3c2009_Manhattan_Project

3c2009_Manhattan_Project - 10/21/2009 Science and...

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10/21/2009 1 Science and Technology in the 20 th Century History 3c, Fall 2009 Week 4: Science and Technology in World War II Lecture 8: The Manhattan Project Soraya de Chadarevian "Fat Man" mushroom cloud over Nagasaki – Signed by Charles Sweeney, Pilot of Bockscar The mushroom cloud as celebrated icon Miss Atomic Bomb1957 Admiral and Mrs. Blandy celebrate operation crossroads with an atomic cake (1946). "The bomb will not start a chain-reaction in the water converting it all to gas and letting the ships on all the oceans drop down to the bottom. It will not blow out the bottom of the sea and let all the water run down the hole. It will not destroy gravity I am not an It will not destroy gravity. I am not an atomic playboy , as one of my critics labeled me, exploding these bombs to satisfy my personal whim." Admiral Blandy 1946
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10/21/2009 2 Focus not just on the bomb and physics behind it But on the wartime project that produced the first atomic bombs and on the events that shaped their meaning Atomic bomb originally seen as super-bomb rather than atomic bomb Outline 1. Introduction 2. The Manhattan Project 3. Dropping of the bombs on Hiroshima and Nagasaki 4. Postwar legacies Clips from Hearst Newsreel and Atomic Café 2. The Manhattan Project Context of other scientific mobilization projects (e.g. radar, penicillin) Cost $2.2 billion; federal support; huge staff numbers (130.000 overall) Broad geographical distribution Other features: secrecy (compartmentalization, security procedures); strict hierarchical organization; military involvement; close links with industry Geographical extension of the Manhattan Project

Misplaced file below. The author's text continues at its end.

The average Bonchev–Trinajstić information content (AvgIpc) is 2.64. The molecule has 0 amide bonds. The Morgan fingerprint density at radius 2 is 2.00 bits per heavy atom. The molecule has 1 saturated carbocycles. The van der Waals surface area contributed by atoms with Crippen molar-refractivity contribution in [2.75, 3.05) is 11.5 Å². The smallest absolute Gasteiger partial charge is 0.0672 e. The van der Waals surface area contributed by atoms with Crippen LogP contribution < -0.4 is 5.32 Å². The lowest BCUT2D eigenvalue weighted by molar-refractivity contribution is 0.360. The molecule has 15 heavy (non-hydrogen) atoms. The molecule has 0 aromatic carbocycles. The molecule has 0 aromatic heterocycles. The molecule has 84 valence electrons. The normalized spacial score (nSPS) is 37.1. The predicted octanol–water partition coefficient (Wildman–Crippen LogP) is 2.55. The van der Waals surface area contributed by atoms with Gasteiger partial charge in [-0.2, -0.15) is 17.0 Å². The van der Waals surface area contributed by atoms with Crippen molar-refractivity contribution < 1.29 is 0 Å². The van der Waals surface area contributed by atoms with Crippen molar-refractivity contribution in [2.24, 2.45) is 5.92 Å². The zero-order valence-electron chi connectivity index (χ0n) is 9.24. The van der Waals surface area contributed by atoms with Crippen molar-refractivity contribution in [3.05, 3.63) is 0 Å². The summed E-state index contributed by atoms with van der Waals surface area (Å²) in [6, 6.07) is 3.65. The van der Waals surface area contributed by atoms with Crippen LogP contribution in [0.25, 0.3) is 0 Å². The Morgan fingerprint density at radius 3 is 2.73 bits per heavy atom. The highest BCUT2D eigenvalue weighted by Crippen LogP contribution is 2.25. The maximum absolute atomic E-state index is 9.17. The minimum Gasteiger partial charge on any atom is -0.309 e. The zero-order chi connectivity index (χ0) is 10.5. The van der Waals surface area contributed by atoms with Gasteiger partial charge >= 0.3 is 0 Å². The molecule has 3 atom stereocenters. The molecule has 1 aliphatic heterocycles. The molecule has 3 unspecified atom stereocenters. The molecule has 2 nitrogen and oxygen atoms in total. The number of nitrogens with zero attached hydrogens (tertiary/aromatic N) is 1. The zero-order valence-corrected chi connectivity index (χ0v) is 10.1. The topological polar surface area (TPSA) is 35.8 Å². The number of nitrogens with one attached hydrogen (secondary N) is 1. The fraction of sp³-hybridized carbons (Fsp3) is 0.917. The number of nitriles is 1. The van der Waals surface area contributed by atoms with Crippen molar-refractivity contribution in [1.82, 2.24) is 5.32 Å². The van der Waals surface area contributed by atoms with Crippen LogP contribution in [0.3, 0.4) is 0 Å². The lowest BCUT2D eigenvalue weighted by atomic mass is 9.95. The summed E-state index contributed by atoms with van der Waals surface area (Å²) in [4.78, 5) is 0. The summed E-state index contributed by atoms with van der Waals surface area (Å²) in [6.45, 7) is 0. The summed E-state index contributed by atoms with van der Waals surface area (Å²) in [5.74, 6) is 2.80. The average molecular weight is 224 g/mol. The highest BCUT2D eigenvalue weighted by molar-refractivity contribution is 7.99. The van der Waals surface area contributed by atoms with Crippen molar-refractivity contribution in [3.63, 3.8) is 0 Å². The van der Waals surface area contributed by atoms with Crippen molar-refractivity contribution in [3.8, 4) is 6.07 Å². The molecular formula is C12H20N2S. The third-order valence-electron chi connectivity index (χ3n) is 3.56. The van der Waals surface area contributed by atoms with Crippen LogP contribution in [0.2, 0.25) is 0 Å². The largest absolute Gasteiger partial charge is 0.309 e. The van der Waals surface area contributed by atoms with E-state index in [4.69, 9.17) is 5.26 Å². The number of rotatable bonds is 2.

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10/21/2009 3 2. The Manhattan Project Context of other scientific mobilization projects (e.g. radar, penicillin) Cost $2.2 billion; federal support; huge staff numbers (130.000 overall) Broad geographical distribution Other features: secrecy (compartmentalization, security procedures); strict hierarchical organization; military involvement; close links with industry Small beginnings 1938 experiment in Berlin: bombardment of uranium with slow neutrons Interpretation: neutron had split uranium producing energy and more neutrons. Physicists quickly realized that if reaction was self-sustained (i.e. if chain reaction could be induced), this would produce an explosive of unprecedented power. If enough of the unstable uranium isotope U-235 could be isolated, a bomb could be built (1939). later found that also plutonium (trans-uranic element) could be used to build a bomb. Only around 0.72% of natural uranium is uranium-235, the rest is the non fissionable element uranium-238 Impact of émigré scientists Einstein letter to President Roosevelt (Aug 2,1939 and March 7, 1940) “…it is conceivable - though much less certain - that extremely power- full bombs of a new type may thus be constructed. A single bomb of this type, carried by boat and exploded in a port, might very well destroy the whole port together with some of the surrounding territory. However,
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This note was uploaded on 02/19/2011 for the course HIST 3C taught by Professor Porter during the Fall '07 term at UCLA.

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3c2009_Manhattan_Project - 10/21/2009 Science and...

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